Viewed from one perspective, Hamdan was nothing more than a democracy-forcing decision that required the Administration to prove that Congress supported what he was doing. The President pushed through a bill that did just that. Viewed from another perspective, the Military Commissions Bill was nothing less than a smackdown of the Supreme Court; the Congress withdrew habeas review for aliens (and all other forms of review except for the appeals of military commissions and Combatant Status Review Tribunals (CSRTs) mentioned above), limited the enforceability of Geneva, insulated previous and future practices from criminal sanction, and made the President the final interpretive word for non-grave breaches of Common Article 3. ...Then read, “Does the Military Commissions Act apply to citizens?” in which Balkin states up front:
First, the MCA puts the President in an interesting position: the U.S. is still bound by Geneva, but there is no way for individuals to enforce violations of Geneva (except that grave breaches of Common Article 3 can still be prosecuted under the War Crimes Statute). However, Geneva's status as the law of the land (under Article VI) was not altered by the MCA. The United States has not withdrawn from the Geneva Conventions, and this fact was quite important to selling the bill to the public. So if the President orders procedures that are inconsistent with Geneva, he is still acting contrary to law even though there may be no way for an individual to enforce the law directly. ...
Let me repeat what I have just said: The MCA continues to recognize that certain conduct is illegal, but attempts to eliminate all judicial remedies for such violations. That means that if the President violates the MCA, he still fails to take care that the laws be faithfully executed, which is his constitutional duty under Article 2, section 3 of the Constitution. (And in case you are wondering, he might well be guilty of a high crime and misdemeanor, but don't hold your breath.) The President wanted it this way: He wanted to be able to say that he was following the law, but, just in case he wasn't, he didn't want to be held to account for it in any court proceeding. But the fact that the courts can't offer a remedy doesn't mean, I repeat, that the President has no duty to obey the law. And although he now has virtually conclusive authority to interpret non-grave breaches of Geneva, he does not have virtually conclusive authority to interpret either the Bill of Rights or the McCain Amendment.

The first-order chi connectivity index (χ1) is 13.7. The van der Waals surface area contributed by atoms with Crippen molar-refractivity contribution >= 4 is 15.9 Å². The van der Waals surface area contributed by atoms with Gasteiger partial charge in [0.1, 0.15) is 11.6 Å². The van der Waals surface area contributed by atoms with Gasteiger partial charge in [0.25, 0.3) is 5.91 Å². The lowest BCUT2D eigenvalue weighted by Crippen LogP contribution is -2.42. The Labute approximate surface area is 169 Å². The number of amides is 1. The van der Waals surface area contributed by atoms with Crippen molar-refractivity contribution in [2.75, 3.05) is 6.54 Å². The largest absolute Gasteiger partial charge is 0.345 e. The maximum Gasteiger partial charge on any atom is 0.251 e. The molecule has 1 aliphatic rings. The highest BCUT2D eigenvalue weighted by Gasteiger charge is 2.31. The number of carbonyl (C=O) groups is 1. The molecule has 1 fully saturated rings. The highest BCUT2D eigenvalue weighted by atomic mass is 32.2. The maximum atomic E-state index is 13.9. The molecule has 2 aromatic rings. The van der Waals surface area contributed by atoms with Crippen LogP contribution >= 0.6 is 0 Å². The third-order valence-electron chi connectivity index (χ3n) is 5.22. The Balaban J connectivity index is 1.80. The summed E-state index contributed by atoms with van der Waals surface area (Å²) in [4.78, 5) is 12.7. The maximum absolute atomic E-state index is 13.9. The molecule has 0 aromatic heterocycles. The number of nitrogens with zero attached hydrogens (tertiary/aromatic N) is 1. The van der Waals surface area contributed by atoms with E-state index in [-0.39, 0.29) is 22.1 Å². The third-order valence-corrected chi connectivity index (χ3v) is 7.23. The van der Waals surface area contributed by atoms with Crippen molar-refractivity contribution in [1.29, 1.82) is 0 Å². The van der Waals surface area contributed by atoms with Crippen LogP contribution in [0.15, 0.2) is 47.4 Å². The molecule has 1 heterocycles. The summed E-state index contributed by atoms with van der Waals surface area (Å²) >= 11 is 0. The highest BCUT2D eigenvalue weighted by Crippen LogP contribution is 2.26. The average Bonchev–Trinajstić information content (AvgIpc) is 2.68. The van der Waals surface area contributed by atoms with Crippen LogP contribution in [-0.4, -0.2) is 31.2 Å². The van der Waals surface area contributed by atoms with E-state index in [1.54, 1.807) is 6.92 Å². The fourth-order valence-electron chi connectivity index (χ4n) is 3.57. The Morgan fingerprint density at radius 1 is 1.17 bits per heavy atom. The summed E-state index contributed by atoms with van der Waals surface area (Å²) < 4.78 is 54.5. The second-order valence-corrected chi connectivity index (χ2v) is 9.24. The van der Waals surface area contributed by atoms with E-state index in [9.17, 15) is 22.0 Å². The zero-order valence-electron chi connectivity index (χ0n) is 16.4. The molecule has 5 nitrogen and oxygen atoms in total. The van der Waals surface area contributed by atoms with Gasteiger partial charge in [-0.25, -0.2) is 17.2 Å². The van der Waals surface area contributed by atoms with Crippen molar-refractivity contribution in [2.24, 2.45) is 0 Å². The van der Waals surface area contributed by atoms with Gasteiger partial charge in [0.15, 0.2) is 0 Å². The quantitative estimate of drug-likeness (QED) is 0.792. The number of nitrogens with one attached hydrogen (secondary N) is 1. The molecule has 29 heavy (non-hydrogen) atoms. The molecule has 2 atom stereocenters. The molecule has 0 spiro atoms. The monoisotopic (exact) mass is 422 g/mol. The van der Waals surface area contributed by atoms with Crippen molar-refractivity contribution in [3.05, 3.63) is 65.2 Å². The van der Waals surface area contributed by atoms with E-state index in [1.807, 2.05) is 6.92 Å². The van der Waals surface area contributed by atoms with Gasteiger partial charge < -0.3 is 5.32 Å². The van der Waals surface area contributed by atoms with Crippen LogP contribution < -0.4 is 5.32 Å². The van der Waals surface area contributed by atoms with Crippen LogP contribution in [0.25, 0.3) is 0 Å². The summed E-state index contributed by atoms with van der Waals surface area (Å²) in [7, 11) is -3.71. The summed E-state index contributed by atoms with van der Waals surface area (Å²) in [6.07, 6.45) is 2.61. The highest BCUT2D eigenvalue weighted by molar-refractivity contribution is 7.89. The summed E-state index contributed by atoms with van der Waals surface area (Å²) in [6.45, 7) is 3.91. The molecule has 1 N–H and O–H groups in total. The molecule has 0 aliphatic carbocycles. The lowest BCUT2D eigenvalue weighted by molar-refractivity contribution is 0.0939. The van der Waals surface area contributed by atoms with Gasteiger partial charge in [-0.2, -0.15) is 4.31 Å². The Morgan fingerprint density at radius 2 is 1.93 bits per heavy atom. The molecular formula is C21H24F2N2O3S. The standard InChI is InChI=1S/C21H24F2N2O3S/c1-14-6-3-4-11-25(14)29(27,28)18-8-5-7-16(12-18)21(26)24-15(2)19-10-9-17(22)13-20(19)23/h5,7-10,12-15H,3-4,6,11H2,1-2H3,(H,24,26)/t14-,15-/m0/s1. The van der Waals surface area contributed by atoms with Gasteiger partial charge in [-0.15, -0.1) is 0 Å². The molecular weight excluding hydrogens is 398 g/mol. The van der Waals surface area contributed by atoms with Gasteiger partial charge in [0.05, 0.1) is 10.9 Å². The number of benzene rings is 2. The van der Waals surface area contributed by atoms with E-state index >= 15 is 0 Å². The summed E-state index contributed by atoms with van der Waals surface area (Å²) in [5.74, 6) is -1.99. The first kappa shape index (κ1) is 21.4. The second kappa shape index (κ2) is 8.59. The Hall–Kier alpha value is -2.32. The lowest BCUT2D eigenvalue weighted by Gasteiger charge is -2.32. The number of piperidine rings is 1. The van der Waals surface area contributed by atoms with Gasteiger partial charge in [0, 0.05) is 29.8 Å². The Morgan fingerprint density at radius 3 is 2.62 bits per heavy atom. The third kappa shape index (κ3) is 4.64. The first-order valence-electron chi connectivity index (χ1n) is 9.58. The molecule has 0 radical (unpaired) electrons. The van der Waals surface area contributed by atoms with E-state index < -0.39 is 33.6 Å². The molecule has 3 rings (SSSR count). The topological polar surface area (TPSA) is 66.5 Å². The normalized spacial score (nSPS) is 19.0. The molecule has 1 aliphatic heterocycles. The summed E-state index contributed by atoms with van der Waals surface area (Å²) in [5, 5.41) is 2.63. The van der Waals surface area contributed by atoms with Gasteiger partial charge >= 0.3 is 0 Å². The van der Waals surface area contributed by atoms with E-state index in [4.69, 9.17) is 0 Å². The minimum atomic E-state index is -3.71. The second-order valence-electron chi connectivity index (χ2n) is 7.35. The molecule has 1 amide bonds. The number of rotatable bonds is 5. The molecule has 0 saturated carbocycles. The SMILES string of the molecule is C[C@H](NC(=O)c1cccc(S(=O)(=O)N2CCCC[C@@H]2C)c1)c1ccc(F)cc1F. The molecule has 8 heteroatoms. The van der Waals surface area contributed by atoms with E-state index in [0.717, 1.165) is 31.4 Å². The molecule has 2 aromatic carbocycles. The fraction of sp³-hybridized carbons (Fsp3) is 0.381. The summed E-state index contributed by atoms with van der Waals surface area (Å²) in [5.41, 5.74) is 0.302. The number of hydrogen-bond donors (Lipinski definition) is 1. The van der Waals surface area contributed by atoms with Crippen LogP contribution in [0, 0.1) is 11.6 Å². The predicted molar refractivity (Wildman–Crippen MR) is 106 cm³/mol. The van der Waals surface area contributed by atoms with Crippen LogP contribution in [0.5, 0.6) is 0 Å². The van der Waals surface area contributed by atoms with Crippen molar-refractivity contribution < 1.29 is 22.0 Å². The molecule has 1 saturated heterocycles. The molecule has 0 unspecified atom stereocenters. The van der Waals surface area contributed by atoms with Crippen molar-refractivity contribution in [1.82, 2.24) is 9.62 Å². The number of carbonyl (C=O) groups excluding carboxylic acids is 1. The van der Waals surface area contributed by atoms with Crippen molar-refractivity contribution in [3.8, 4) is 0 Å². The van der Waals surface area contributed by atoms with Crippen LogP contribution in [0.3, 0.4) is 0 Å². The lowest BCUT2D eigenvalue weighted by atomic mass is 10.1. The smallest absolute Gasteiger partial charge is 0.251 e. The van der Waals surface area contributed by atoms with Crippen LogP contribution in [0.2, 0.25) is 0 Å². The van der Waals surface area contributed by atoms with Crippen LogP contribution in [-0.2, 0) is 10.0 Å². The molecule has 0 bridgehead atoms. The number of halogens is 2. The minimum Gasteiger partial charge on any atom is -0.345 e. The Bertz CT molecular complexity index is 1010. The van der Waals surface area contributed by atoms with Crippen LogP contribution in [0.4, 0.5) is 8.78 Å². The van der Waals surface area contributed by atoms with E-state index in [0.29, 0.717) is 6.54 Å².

We have a moral duty to oppose what is happening in our country today. To sit back and allow such things to take place is to support them. I do not have the experience or the resources to know how I can be involved, but I hope to contribute to some sort of protest through posts like this one. Finally, as the church that confesses Jesus to be the only Lord and Savior, we must deny the claim of the president to be the sovereign of this land. We must deny his claim to power, and affirm Christ’s sole authority. We must deny the kingdom of this world that says “might is right” and “U.S. freedom is worth preserving at any cost,” and we must instead affirm the Kingdom of God, which nullifies all other kingdoms. As the church, we confess that God alone lays claim to our lives, because it is in God alone that we find new life. As the church of life, we thus are called to stand against the empires of death. This is our calling. May we walk in steadfast obedience as we seek the glory of God.
(1) Yes, a few parts of the MCA do apply to citizens; and
(2) the MCA is probably unconstitutional in many of its applications to citizens; and
(3) some constitutional applications of the MCA to citizens are deeply troubling.